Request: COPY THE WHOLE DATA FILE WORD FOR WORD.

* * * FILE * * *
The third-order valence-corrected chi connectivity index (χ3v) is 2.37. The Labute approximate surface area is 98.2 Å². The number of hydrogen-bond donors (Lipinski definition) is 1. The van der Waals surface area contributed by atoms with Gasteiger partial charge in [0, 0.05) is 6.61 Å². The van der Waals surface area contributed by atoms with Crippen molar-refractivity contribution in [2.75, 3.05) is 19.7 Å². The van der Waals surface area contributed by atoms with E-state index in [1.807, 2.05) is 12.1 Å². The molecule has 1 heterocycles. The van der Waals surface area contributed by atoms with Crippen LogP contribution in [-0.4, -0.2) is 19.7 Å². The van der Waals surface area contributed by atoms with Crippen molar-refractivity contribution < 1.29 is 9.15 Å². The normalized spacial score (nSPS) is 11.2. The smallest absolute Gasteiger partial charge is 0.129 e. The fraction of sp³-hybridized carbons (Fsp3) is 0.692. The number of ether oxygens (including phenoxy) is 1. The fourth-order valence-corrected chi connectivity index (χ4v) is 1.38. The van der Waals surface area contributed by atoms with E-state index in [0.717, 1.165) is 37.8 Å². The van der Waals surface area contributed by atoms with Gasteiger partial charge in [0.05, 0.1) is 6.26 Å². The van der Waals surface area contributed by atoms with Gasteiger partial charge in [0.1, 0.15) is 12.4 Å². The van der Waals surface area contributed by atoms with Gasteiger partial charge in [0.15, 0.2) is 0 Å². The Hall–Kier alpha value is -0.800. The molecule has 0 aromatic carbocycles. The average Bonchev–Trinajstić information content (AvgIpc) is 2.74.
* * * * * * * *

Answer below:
The third-order valence-corrected chi connectivity index (χ3v) is 2.37. The Labute approximate surface area is 98.2 Å². The number of hydrogen-bond donors (Lipinski definition) is 1. The van der Waals surface area contributed by atoms with Gasteiger partial charge in [0, 0.05) is 6.61 Å². The van der Waals surface area contributed by atoms with Crippen molar-refractivity contribution in [2.75, 3.05) is 19.7 Å². The van der Waals surface area contributed by atoms with E-state index in [1.807, 2.05) is 12.1 Å². The molecule has 1 heterocycles. The van der Waals surface area contributed by atoms with Crippen LogP contribution in [-0.4, -0.2) is 19.7 Å². The van der Waals surface area contributed by atoms with Crippen molar-refractivity contribution < 1.29 is 9.15 Å². The normalized spacial score (nSPS) is 11.2. The smallest absolute Gasteiger partial charge is 0.129 e. The fraction of sp³-hybridized carbons (Fsp3) is 0.692. The number of ether oxygens (including phenoxy) is 1. The fourth-order valence-corrected chi connectivity index (χ4v) is 1.38. The van der Waals surface area contributed by atoms with E-state index in [0.717, 1.165) is 37.8 Å². The van der Waals surface area contributed by atoms with Gasteiger partial charge in [0.05, 0.1) is 6.26 Å². The van der Waals surface area contributed by atoms with Gasteiger partial charge in [0.1, 0.15) is 12.4 Å². The van der Waals surface area contributed by atoms with Gasteiger partial charge in [0.15, 0.2) is 0 Å². The Hall–Kier alpha value is -0.800. The molecule has 0 aromatic carbocycles. The average Bonchev–Trinajstić information content (AvgIpc) is 2.74.